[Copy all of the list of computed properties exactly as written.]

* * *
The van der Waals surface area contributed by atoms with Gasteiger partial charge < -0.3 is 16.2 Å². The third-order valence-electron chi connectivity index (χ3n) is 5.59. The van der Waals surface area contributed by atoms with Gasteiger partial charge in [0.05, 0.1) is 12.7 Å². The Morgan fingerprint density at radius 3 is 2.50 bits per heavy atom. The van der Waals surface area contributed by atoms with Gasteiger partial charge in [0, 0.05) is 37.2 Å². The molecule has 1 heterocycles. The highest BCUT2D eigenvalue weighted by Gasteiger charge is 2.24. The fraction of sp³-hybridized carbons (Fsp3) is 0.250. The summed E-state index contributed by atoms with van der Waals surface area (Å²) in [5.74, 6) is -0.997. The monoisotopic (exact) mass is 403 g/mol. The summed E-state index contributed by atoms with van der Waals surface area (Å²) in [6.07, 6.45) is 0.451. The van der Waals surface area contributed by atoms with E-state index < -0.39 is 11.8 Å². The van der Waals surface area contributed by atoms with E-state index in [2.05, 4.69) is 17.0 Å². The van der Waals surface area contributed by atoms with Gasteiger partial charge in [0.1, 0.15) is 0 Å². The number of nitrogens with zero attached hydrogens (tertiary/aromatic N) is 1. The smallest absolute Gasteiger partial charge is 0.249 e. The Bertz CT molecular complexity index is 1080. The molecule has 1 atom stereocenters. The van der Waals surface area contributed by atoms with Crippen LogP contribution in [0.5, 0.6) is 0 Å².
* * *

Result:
The van der Waals surface area contributed by atoms with Gasteiger partial charge < -0.3 is 16.2 Å². The third-order valence-electron chi connectivity index (χ3n) is 5.59. The van der Waals surface area contributed by atoms with Gasteiger partial charge in [0.05, 0.1) is 12.7 Å². The Morgan fingerprint density at radius 3 is 2.50 bits per heavy atom. The van der Waals surface area contributed by atoms with Gasteiger partial charge in [0, 0.05) is 37.2 Å². The molecule has 1 heterocycles. The highest BCUT2D eigenvalue weighted by Gasteiger charge is 2.24. The fraction of sp³-hybridized carbons (Fsp3) is 0.250. The summed E-state index contributed by atoms with van der Waals surface area (Å²) in [5.74, 6) is -0.997. The monoisotopic (exact) mass is 403 g/mol. The summed E-state index contributed by atoms with van der Waals surface area (Å²) in [6.07, 6.45) is 0.451. The van der Waals surface area contributed by atoms with E-state index < -0.39 is 11.8 Å². The van der Waals surface area contributed by atoms with E-state index in [2.05, 4.69) is 17.0 Å². The van der Waals surface area contributed by atoms with Gasteiger partial charge in [0.1, 0.15) is 0 Å². The number of nitrogens with zero attached hydrogens (tertiary/aromatic N) is 1. The smallest absolute Gasteiger partial charge is 0.249 e. The Bertz CT molecular complexity index is 1080. The molecule has 1 atom stereocenters. The van der Waals surface area contributed by atoms with Crippen LogP contribution in [0.5, 0.6) is 0 Å².